Earlier this month we passed along word that the City of Oakland was developing a ballpark plan for the A’s. It was facing a dilemma, however because of Major League Baseball’s continued dithering on the whole can-the-A’s-play-in-San Jose issue. Should the city spend the money for an environmental impact assessment when it’s unclear whether the team has any intention whatsoever to stay in town? As of Tuesday, the city council’s answer is yes:
The Oakland City Council voted Tuesday to spend as much as $750,000 on an environmental study for a new ballpark, even though the owner of the A’s is trying to move the team to San Jose … Councilman Ignacio De La Fuente, the plan’s most vocal opponent, said it is foolhardy to spend money for a study when there is no commitment from A’s owner Lew Wolff or Major League Baseball to keep the team in Oakland. He was joined by Councilwoman Nancy Nadel in saying that the city should not fund the report.
“Let’s also be realistic about Major League Baseball’s tactics and how they play,” De La Fuente said. “I think they’re trying to play off one seat against the other in order to get the best deal they can (between Oakland and San Jose).”
People in Oakland should listen to Ignacio De La Fuente. The only way the A’s will consider staying in Oakland at this point is if the Giants simply insist that they can’t be bought and make it clear that their threats of litigation in the event the A’s try to move to San Jose are serious.
Before that? This environmental study will simply be used by the A’s as leverage to extract a little something extra out of San Jose. Or, best case scenario, will be a simple waste of taxpayer dollars.
The Red Sox have more or less withdrawn from the Edwin Encarnacion sweepstakes, with Evan Drellich of the Boston Herald noting that much of their reluctance hinges on the likelihood that they’d exceed the new $195 million luxury tax threshold by locking the DH into a lucrative deal. That doesn’t leave them without options, however, and FanRag Sports’ Jon Heyman reported that the club could be interested in 29-year-old corner infielder Pedro Alvarez, as well as fellow free agents Mike Napoli and Matt Holliday.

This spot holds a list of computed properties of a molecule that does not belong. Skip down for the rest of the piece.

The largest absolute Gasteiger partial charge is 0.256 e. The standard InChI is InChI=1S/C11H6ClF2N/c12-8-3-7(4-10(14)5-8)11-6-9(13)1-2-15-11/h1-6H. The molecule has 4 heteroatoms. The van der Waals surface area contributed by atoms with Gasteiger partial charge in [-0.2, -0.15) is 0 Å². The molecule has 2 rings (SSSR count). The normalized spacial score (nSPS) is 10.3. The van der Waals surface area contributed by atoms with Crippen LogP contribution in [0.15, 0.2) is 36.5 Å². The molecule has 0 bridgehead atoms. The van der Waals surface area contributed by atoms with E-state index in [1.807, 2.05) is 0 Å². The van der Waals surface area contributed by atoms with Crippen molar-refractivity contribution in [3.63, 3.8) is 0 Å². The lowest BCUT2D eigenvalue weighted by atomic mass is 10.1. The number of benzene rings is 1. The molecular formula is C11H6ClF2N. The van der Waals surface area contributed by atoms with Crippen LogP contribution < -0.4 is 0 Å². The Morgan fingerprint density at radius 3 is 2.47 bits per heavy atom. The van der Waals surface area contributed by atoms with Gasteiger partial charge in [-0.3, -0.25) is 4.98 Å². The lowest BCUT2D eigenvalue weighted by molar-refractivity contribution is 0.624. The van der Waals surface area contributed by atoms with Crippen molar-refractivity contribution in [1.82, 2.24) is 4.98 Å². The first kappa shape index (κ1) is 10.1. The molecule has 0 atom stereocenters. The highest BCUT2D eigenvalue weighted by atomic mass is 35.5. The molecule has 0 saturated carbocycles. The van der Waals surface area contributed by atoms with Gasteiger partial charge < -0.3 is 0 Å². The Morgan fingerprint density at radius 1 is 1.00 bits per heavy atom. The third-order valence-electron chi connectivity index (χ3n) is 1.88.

After playing just 10 games at DH from 2010 to 2015, Alvarez suited up as the Orioles’ primary designated hitter and part-time third baseman in 2016. His defense is sub-par, to say the least, but he batted .249/.322/.504 with 22 home runs for Baltimore in 2016.
According to Heyman, the Red Sox envision using Alvarez in much the same way the Orioles did. He’d have a place as the team’s DH with the occasional infield start, while Hanley Ramirez would keep his post at first base. Whether the Red Sox make offers to Napoli, Holliday or Alvarez, they’re expected to pursue a short-term deal in order to stay under budget.
The Braves signed left-handed reliever Jacob Lindgren to a one-year deal, according to a team announcement on Sunday.
Lindgren, the Yankees’ top draft pick in 2014, was nicknamed “The Strikeout Factory” after blowing through four levels of New York’s farm system in 2014. He started the 2015 season in Triple-A Scranton/Wilkes-Barre and was called up for his major league debut only two months into the 2015 season. The 22-year-old lasted seven innings with the club before succumbing to bone chips in his elbow, and underwent bone spur surgery in June before trying his luck again during spring training in 2016.
In August, the Yankees shut Lindgren down for the remainder of the season so the lefty could undergo Tommy John surgery. With a projected return date of 2018, Lindgren was non-tendered by the Yankees on Friday.
While the Braves won’t get the benefit of Lindgren’s top prospect skill set in their bullpen anytime soon, he will remain under club control if they keep him on their 40-man roster beyond the 2017 season (per ESPN’s Keith Law).